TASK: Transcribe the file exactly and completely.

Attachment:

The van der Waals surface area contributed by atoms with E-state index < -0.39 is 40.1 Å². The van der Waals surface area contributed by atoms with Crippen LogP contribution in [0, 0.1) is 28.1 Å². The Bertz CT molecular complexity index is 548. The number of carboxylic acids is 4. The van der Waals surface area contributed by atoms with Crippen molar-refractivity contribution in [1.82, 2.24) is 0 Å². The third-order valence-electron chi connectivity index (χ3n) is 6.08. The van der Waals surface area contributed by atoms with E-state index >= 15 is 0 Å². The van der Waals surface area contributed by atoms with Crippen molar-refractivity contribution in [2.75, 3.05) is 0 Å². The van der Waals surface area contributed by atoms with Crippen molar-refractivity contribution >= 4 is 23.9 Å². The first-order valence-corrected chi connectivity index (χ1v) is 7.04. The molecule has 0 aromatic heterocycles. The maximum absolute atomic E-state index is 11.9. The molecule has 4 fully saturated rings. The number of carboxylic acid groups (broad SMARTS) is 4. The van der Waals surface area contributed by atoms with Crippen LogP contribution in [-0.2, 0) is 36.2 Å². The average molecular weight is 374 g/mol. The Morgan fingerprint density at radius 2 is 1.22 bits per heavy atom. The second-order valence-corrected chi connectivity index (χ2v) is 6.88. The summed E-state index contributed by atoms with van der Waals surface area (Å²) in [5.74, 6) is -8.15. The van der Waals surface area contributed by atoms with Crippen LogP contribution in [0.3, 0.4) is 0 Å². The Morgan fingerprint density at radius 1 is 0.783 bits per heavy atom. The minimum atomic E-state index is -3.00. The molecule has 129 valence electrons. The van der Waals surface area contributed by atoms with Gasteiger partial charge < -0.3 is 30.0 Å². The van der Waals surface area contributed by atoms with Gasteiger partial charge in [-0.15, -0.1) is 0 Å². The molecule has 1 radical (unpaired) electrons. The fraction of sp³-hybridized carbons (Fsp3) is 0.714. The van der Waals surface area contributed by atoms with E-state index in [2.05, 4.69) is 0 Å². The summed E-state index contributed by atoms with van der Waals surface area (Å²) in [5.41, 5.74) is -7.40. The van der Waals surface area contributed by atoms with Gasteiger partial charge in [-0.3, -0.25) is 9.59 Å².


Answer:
The van der Waals surface area contributed by atoms with E-state index < -0.39 is 40.1 Å². The van der Waals surface area contributed by atoms with Crippen LogP contribution in [0, 0.1) is 28.1 Å². The Bertz CT molecular complexity index is 548. The number of carboxylic acids is 4. The van der Waals surface area contributed by atoms with Crippen molar-refractivity contribution in [1.82, 2.24) is 0 Å². The third-order valence-electron chi connectivity index (χ3n) is 6.08. The van der Waals surface area contributed by atoms with E-state index >= 15 is 0 Å². The van der Waals surface area contributed by atoms with Crippen molar-refractivity contribution in [2.75, 3.05) is 0 Å². The van der Waals surface area contributed by atoms with Crippen molar-refractivity contribution >= 4 is 23.9 Å². The first-order valence-corrected chi connectivity index (χ1v) is 7.04. The molecule has 0 aromatic heterocycles. The maximum absolute atomic E-state index is 11.9. The molecule has 4 fully saturated rings. The number of carboxylic acid groups (broad SMARTS) is 4. The van der Waals surface area contributed by atoms with Crippen LogP contribution in [-0.2, 0) is 36.2 Å². The average molecular weight is 374 g/mol. The Morgan fingerprint density at radius 2 is 1.22 bits per heavy atom. The second-order valence-corrected chi connectivity index (χ2v) is 6.88. The summed E-state index contributed by atoms with van der Waals surface area (Å²) in [5.74, 6) is -8.15. The van der Waals surface area contributed by atoms with Crippen LogP contribution in [0.3, 0.4) is 0 Å². The Morgan fingerprint density at radius 1 is 0.783 bits per heavy atom. The minimum atomic E-state index is -3.00. The molecule has 129 valence electrons. The van der Waals surface area contributed by atoms with Gasteiger partial charge < -0.3 is 30.0 Å². The van der Waals surface area contributed by atoms with Gasteiger partial charge in [-0.15, -0.1) is 0 Å². The molecule has 1 radical (unpaired) electrons. The fraction of sp³-hybridized carbons (Fsp3) is 0.714. The van der Waals surface area contributed by atoms with E-state index in [2.05, 4.69) is 0 Å². The summed E-state index contributed by atoms with van der Waals surface area (Å²) in [5.41, 5.74) is -7.40. The van der Waals surface area contributed by atoms with Gasteiger partial charge in [-0.3, -0.25) is 9.59 Å².